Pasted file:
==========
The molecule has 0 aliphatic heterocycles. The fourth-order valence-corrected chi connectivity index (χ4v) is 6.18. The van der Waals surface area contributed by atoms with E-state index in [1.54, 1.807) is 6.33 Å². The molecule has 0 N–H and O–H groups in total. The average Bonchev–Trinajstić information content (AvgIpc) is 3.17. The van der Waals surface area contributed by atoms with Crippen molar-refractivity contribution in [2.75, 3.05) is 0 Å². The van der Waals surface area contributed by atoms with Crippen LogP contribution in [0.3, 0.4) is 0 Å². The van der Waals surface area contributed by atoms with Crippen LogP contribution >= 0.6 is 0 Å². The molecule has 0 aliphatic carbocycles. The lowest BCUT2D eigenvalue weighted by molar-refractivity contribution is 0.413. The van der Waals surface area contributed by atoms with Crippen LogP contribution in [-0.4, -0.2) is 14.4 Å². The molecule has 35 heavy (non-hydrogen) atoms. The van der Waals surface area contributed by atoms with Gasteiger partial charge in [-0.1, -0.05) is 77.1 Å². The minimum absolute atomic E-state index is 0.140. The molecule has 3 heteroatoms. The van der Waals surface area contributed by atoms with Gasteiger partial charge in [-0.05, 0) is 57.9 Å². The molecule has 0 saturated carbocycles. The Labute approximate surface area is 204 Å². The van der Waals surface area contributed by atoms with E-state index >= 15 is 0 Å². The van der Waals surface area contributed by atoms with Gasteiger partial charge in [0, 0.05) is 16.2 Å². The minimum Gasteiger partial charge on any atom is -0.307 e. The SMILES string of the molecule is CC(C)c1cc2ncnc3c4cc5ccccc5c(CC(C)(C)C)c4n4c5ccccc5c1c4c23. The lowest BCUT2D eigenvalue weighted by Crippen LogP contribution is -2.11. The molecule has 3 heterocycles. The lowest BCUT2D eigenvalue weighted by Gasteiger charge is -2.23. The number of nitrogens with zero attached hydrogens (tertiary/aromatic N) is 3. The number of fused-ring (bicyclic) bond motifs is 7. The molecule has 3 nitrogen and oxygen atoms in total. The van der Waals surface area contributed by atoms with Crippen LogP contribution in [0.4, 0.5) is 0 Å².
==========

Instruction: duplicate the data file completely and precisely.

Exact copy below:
The molecule has 0 aliphatic heterocycles. The fourth-order valence-corrected chi connectivity index (χ4v) is 6.18. The van der Waals surface area contributed by atoms with E-state index in [1.54, 1.807) is 6.33 Å². The molecule has 0 N–H and O–H groups in total. The average Bonchev–Trinajstić information content (AvgIpc) is 3.17. The van der Waals surface area contributed by atoms with Crippen molar-refractivity contribution in [2.75, 3.05) is 0 Å². The van der Waals surface area contributed by atoms with Crippen LogP contribution in [0.3, 0.4) is 0 Å². The van der Waals surface area contributed by atoms with Crippen LogP contribution >= 0.6 is 0 Å². The molecule has 0 aliphatic carbocycles. The lowest BCUT2D eigenvalue weighted by molar-refractivity contribution is 0.413. The van der Waals surface area contributed by atoms with Crippen LogP contribution in [-0.4, -0.2) is 14.4 Å². The molecule has 35 heavy (non-hydrogen) atoms. The van der Waals surface area contributed by atoms with Gasteiger partial charge in [-0.1, -0.05) is 77.1 Å². The minimum absolute atomic E-state index is 0.140. The molecule has 3 heteroatoms. The van der Waals surface area contributed by atoms with Gasteiger partial charge in [-0.05, 0) is 57.9 Å². The molecule has 0 saturated carbocycles. The Labute approximate surface area is 204 Å². The van der Waals surface area contributed by atoms with E-state index >= 15 is 0 Å². The van der Waals surface area contributed by atoms with Gasteiger partial charge in [0, 0.05) is 16.2 Å². The minimum Gasteiger partial charge on any atom is -0.307 e. The SMILES string of the molecule is CC(C)c1cc2ncnc3c4cc5ccccc5c(CC(C)(C)C)c4n4c5ccccc5c1c4c23. The lowest BCUT2D eigenvalue weighted by Crippen LogP contribution is -2.11. The molecule has 3 heterocycles. The lowest BCUT2D eigenvalue weighted by Gasteiger charge is -2.23. The number of nitrogens with zero attached hydrogens (tertiary/aromatic N) is 3. The number of fused-ring (bicyclic) bond motifs is 7. The molecule has 3 nitrogen and oxygen atoms in total. The van der Waals surface area contributed by atoms with Crippen LogP contribution in [0.4, 0.5) is 0 Å².